Whenever we drove through nearby Shenfield, Denise and I told each other we had to go visit the Courage Playing Fields some day. It is now part of that long list of things we sadly never got around to do.
Yesterday I was in a strange mood (that’s a euphimism for quiet desperation) and went for a walk to clear my mind. Soon I found myself walking towards Shenfield, and when I got to the Courage Playing Fields, I sat down and did a bit of people watching. There were two couples on the playground taking pictures of their children, one of them with an expensive looking DSLR that the mother held with outstretched arms while she continued to take pictures of her daughter seen from above. Cute child, though. Watching nature, and people doing ordinary things, improved my mood.
Next to the playground is one of three churchyards for St Mary’s in Shenfield. It looks like the last plot was allocated sometime in the 1970’s. So there were plenty of old looking graves, and a corner where a handful of forget-me-nots were growing wild. Denise always loved churchyards. The first time she visited me, we went to Belgium on a day-trip, and on the top of Denise’s must-see list was Dunkerque. So I was thinking about her, and the many pictures she always took of graves, while I walked around the small churchyard.
A little further away is another section of the churchyard. This one with a handful of wooden crosses as well as the normal headstones. I think most of them were for children. And by that section is a butterfly meadow. It’s part of the grounds gifted to the church by the Courage family, but as they still have plenty of space for graves, they decided to plant bushes and plants that would attract insects and butterflies. At this time of the year, there were a lot of insects but not very many butterflies.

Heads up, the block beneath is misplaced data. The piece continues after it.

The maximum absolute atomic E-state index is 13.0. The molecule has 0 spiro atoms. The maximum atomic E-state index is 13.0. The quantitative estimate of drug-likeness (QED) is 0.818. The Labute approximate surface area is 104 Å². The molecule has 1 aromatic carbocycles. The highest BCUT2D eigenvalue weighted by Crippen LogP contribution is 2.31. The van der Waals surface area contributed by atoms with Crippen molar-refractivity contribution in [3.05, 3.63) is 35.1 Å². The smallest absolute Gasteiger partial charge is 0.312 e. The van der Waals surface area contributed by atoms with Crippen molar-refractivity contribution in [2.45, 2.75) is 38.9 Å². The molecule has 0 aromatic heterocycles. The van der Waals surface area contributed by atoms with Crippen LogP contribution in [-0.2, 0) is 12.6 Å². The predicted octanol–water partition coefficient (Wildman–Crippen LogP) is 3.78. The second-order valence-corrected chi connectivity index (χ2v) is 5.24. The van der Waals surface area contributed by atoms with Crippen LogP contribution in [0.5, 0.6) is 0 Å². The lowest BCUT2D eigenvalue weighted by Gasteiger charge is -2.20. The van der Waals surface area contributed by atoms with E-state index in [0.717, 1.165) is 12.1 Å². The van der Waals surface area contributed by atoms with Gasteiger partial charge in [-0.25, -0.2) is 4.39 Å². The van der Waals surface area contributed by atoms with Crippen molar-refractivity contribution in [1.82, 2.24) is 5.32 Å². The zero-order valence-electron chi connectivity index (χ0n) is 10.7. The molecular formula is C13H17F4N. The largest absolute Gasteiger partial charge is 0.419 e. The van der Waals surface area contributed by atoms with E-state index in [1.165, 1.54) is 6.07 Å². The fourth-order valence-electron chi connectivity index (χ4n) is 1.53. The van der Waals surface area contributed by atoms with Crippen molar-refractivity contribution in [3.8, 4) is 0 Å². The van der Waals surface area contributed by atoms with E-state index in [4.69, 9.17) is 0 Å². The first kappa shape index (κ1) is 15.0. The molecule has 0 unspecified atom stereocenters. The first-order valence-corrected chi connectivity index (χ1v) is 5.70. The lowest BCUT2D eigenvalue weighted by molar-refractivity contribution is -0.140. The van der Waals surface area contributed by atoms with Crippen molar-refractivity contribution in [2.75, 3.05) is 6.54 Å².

Next to the church itself is the third section of the churchyard, and it was here I met Dennis. Dennis is in his late 80s, and were checking the church to see if it was open. He had a letter to deliver to the organist. He explained that he used to play the organ in the church, and that organs was his big interest. His son had recently taken him on a weekend trip to somewhere, and next to this somewhere was a church with a steam-powered organ. So Dennis wanted to explain that to the current organist. We spent 15 or 20 minutes talking, and as I walked back home, I was thinking that one of Denise’s great gifts was her ability to talk with anyone. She would connect with strangers effortlessly, and would soon know their life story. Maybe she made sure Dennis’ and my path crossed.
As I walked home, in a lot better mood than I had been in three hours earlier, I promised myself to come back and try to take some pictures of this pictoresque place that Denise would have loved. So today I went back to capture the forget-me-nots.